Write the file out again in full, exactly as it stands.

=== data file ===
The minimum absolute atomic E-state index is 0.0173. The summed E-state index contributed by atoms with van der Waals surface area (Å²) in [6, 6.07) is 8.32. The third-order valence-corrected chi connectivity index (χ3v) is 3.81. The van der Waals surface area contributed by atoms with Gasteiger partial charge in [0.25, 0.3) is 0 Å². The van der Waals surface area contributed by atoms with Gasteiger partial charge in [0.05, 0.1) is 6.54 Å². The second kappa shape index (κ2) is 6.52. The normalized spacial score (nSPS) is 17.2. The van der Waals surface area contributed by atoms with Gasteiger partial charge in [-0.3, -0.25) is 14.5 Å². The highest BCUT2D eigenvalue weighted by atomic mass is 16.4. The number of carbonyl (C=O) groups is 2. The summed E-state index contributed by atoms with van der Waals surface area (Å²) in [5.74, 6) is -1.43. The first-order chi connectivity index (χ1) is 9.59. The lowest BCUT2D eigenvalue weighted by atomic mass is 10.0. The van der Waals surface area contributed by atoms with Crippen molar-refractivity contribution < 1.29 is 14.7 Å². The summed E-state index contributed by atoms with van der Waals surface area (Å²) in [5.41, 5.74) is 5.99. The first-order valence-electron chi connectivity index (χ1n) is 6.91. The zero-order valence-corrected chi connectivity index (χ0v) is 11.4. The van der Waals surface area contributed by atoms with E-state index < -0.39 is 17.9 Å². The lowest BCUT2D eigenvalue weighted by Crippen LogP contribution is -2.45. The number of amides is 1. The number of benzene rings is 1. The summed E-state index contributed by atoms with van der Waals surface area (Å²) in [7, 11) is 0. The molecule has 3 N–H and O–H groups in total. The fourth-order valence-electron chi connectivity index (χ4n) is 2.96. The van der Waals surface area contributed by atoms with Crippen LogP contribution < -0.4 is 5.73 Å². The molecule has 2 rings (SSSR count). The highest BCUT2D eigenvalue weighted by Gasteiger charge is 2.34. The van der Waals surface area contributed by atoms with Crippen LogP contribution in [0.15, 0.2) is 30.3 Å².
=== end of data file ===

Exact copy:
The minimum absolute atomic E-state index is 0.0173. The summed E-state index contributed by atoms with van der Waals surface area (Å²) in [6, 6.07) is 8.32. The third-order valence-corrected chi connectivity index (χ3v) is 3.81. The van der Waals surface area contributed by atoms with Gasteiger partial charge in [0.25, 0.3) is 0 Å². The van der Waals surface area contributed by atoms with Gasteiger partial charge in [0.05, 0.1) is 6.54 Å². The second kappa shape index (κ2) is 6.52. The normalized spacial score (nSPS) is 17.2. The van der Waals surface area contributed by atoms with Gasteiger partial charge in [-0.3, -0.25) is 14.5 Å². The highest BCUT2D eigenvalue weighted by atomic mass is 16.4. The number of carbonyl (C=O) groups is 2. The summed E-state index contributed by atoms with van der Waals surface area (Å²) in [5.74, 6) is -1.43. The first-order chi connectivity index (χ1) is 9.59. The lowest BCUT2D eigenvalue weighted by atomic mass is 10.0. The van der Waals surface area contributed by atoms with Crippen molar-refractivity contribution < 1.29 is 14.7 Å². The summed E-state index contributed by atoms with van der Waals surface area (Å²) in [5.41, 5.74) is 5.99. The first-order valence-electron chi connectivity index (χ1n) is 6.91. The zero-order valence-corrected chi connectivity index (χ0v) is 11.4. The van der Waals surface area contributed by atoms with E-state index < -0.39 is 17.9 Å². The lowest BCUT2D eigenvalue weighted by Crippen LogP contribution is -2.45. The number of amides is 1. The number of benzene rings is 1. The summed E-state index contributed by atoms with van der Waals surface area (Å²) in [7, 11) is 0. The molecule has 3 N–H and O–H groups in total. The fourth-order valence-electron chi connectivity index (χ4n) is 2.96. The van der Waals surface area contributed by atoms with Crippen LogP contribution < -0.4 is 5.73 Å². The molecule has 2 rings (SSSR count). The highest BCUT2D eigenvalue weighted by Gasteiger charge is 2.34. The van der Waals surface area contributed by atoms with Crippen LogP contribution in [0.15, 0.2) is 30.3 Å².